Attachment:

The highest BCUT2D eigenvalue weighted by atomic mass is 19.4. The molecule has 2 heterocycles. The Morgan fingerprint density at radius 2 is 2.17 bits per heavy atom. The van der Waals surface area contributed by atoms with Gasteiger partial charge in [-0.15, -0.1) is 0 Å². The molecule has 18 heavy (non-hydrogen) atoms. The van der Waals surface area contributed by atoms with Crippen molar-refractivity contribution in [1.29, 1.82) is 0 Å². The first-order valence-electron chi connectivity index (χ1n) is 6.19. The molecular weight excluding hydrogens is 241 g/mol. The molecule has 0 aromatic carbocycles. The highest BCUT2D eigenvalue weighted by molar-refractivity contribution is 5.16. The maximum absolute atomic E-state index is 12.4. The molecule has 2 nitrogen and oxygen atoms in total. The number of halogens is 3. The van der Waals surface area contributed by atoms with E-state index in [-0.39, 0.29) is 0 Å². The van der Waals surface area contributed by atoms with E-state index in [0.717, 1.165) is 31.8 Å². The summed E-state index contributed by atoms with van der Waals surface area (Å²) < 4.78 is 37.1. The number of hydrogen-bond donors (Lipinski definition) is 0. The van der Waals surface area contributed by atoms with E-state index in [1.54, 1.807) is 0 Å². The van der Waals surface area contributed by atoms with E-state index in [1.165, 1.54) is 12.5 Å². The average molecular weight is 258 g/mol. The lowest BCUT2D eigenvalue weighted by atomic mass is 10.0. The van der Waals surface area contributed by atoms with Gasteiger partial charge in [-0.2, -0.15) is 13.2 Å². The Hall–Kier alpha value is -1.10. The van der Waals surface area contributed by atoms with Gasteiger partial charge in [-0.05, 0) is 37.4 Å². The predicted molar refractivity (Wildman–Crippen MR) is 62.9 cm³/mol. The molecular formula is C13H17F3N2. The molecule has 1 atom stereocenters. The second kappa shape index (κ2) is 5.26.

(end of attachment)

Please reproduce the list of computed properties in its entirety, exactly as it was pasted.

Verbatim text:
The highest BCUT2D eigenvalue weighted by atomic mass is 19.4. The molecule has 2 heterocycles. The Morgan fingerprint density at radius 2 is 2.17 bits per heavy atom. The van der Waals surface area contributed by atoms with Gasteiger partial charge in [-0.15, -0.1) is 0 Å². The molecule has 18 heavy (non-hydrogen) atoms. The van der Waals surface area contributed by atoms with Crippen molar-refractivity contribution in [1.29, 1.82) is 0 Å². The first-order valence-electron chi connectivity index (χ1n) is 6.19. The molecular weight excluding hydrogens is 241 g/mol. The molecule has 0 aromatic carbocycles. The highest BCUT2D eigenvalue weighted by molar-refractivity contribution is 5.16. The maximum absolute atomic E-state index is 12.4. The molecule has 2 nitrogen and oxygen atoms in total. The number of halogens is 3. The van der Waals surface area contributed by atoms with E-state index in [-0.39, 0.29) is 0 Å². The van der Waals surface area contributed by atoms with E-state index in [0.717, 1.165) is 31.8 Å². The summed E-state index contributed by atoms with van der Waals surface area (Å²) < 4.78 is 37.1. The number of hydrogen-bond donors (Lipinski definition) is 0. The van der Waals surface area contributed by atoms with E-state index in [1.54, 1.807) is 0 Å². The van der Waals surface area contributed by atoms with E-state index in [1.165, 1.54) is 12.5 Å². The average molecular weight is 258 g/mol. The lowest BCUT2D eigenvalue weighted by atomic mass is 10.0. The van der Waals surface area contributed by atoms with Gasteiger partial charge in [-0.2, -0.15) is 13.2 Å². The Hall–Kier alpha value is -1.10. The van der Waals surface area contributed by atoms with Gasteiger partial charge in [-0.05, 0) is 37.4 Å². The predicted molar refractivity (Wildman–Crippen MR) is 62.9 cm³/mol. The molecular formula is C13H17F3N2. The molecule has 1 atom stereocenters. The second kappa shape index (κ2) is 5.26.